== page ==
Can concrete addiction be cured?

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By ANSELM JAPPE*

Concrete is not “neutral” in terms of ecology and health

The echo found by my book Concrete: mass construction weapon of capitalism (L'Echappee, 2020) ended up surprising myself. Naturally, since my youth I have heard complaints about the “sad concrete cities”, about that concrete always associated with “gray”. But compared to nuclear power and oil, plastic and pesticides, concrete still had an almost “innocent” air. He would be, it was said, more misused than, in his inner nature, blameworthy.

Little by little, even the most “progressive” had to admit that one cannot have a “communist” use of nuclear energy, nor a “green revolution” in poor countries using pesticides without killing, with parasites, the rest of human beings. alive. Concrete, on the other hand, continued for a long time to be considered a material that essentially mattered to make moderate and appropriate use (and paint it with colors). Attributing only to concrete – as material – the “non-hospitable character of our cities” (Alexander Mitscherlich), especially of our peripheries, would have seemed as incoherent as explaining the war for the existence of iron.

However, many objections against concrete have accumulated over the last few decades and now seem about to come to light. Some are based on scientific evidence and are undeniable: concrete is not “neutral” in ecological and health terms. Its production consumes a lot of energy and emits large amounts of CO2. Limestone mining causes damage to mountains. The need for gigantic masses of sand triggers the devastation of rivers, beaches and lakes in various parts of the world, with its succession of consequences for the environment and the lives of the inhabitants.

Concrete dust can cause respiratory illnesses, and concrete floors can cause posture problems. The rejects are, in theory, recyclable, but, due to the high cost of this operation, they are often abandoned anywhere. In concrete cities, heat islands form which, combined with air pollution, deteriorate the health of the inhabitants and impose the use of another source of pollution: air conditioning. The concreting of the soils, which is progressing on all sides at an impressive pace, suffocates the land and causes severe alluvium, even catastrophic when there is heavy rain.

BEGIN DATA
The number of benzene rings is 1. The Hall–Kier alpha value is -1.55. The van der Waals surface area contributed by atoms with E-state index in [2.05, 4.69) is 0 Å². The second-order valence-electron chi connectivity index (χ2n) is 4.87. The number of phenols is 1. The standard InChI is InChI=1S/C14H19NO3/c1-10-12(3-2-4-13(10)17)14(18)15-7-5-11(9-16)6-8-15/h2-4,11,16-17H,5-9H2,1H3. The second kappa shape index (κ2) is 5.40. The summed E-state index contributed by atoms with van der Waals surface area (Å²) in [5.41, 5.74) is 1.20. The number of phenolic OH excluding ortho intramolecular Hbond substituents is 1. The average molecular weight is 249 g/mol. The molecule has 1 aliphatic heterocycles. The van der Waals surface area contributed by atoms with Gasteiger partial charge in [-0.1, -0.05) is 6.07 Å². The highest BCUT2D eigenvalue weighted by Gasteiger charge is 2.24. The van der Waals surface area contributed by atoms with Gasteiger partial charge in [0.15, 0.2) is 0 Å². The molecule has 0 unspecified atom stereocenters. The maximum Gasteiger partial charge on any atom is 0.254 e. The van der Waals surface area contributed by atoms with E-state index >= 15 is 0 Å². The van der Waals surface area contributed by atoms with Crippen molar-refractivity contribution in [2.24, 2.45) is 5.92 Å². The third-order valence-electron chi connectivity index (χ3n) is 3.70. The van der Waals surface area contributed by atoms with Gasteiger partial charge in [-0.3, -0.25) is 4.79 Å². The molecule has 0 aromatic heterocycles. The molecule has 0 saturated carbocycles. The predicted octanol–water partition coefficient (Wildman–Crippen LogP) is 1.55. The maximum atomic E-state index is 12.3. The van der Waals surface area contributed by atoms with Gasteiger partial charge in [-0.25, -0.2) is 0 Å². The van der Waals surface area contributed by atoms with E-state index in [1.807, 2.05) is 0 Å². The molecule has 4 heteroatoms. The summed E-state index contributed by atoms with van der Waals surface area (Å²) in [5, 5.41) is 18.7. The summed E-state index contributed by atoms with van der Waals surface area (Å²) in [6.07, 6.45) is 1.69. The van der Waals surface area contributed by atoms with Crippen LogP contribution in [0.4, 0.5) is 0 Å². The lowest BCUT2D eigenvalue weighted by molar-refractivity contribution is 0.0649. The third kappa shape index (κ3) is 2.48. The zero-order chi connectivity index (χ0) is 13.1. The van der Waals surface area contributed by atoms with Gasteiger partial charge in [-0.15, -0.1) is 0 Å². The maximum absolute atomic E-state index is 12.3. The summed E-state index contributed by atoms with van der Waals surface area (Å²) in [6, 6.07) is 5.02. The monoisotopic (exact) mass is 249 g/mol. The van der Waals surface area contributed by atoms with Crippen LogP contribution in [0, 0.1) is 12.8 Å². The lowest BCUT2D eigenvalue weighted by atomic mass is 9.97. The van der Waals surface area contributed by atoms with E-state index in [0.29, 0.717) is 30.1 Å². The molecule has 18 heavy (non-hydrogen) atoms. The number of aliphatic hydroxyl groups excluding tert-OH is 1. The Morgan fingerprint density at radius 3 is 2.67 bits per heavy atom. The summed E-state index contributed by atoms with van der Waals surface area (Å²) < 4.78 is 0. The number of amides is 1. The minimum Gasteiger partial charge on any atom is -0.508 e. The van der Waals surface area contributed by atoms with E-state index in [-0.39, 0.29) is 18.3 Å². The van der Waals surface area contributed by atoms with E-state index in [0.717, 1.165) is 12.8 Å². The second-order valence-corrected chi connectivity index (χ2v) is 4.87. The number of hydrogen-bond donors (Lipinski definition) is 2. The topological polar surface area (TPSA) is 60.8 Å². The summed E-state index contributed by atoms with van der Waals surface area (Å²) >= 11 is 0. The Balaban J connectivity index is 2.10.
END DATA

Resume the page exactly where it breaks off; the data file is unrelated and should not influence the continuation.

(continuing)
These are “technical” inconveniences, which it is generally proposed, in a very paradoxical way, to remedy with other technological solutions or by means of reinforced legal restrictions. A little more taxes on coal, some help from the State to make recycling more appropriate… Is that the essential?

In my book, I put another level of the issue up for debate, which undoubtedly lends itself more to discussion. Concrete, if it is “reinforced”, combined with steel, has a useful life of approximately fifty years; beyond this duration, permanent and costly maintenance is required, which may also be lacking – as in the case of the Morandi bridge in Genoa.

However, this short life can still be seen as an advantage, just like any form of planned obsolescence: it makes it possible to permanently renew what has been built, thus turning the economy around, which creates jobs, income and growth – and avoids boredom. of having to live with fifty-year-old buildings, as outdated as last year's cell phone. Incessant "creative destruction" is the soul of capitalism, we've known since Joseph Schumpeter. However, it is not always good for the ecology, nor for public finances – but, insofar as it allows saving the fetish god of growth year after year, this form of economic religion continues to have its theologians and its practitioners.